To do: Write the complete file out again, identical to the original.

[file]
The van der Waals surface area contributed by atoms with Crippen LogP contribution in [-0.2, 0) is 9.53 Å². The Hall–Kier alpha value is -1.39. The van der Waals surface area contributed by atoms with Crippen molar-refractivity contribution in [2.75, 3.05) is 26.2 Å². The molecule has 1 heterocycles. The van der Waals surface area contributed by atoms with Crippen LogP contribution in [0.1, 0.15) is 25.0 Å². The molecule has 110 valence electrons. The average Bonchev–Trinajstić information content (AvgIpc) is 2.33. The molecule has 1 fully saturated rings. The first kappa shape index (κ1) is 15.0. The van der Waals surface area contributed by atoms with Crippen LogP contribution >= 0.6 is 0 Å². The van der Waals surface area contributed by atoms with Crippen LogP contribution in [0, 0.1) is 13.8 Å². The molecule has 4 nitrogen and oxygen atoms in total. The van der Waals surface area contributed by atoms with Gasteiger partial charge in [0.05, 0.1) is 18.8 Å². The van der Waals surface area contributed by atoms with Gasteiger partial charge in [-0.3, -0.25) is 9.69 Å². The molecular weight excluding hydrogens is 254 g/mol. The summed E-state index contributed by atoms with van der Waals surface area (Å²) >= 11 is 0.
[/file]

The van der Waals surface area contributed by atoms with Crippen LogP contribution in [-0.2, 0) is 9.53 Å². The Hall–Kier alpha value is -1.39. The van der Waals surface area contributed by atoms with Crippen molar-refractivity contribution in [2.75, 3.05) is 26.2 Å². The molecule has 1 heterocycles. The van der Waals surface area contributed by atoms with Crippen LogP contribution in [0.1, 0.15) is 25.0 Å². The molecule has 110 valence electrons. The average Bonchev–Trinajstić information content (AvgIpc) is 2.33. The molecule has 1 fully saturated rings. The first kappa shape index (κ1) is 15.0. The van der Waals surface area contributed by atoms with Crippen LogP contribution >= 0.6 is 0 Å². The van der Waals surface area contributed by atoms with Crippen LogP contribution in [0, 0.1) is 13.8 Å². The molecule has 4 nitrogen and oxygen atoms in total. The van der Waals surface area contributed by atoms with Gasteiger partial charge in [0.05, 0.1) is 18.8 Å². The van der Waals surface area contributed by atoms with Gasteiger partial charge in [-0.3, -0.25) is 9.69 Å². The molecular weight excluding hydrogens is 254 g/mol. The summed E-state index contributed by atoms with van der Waals surface area (Å²) >= 11 is 0.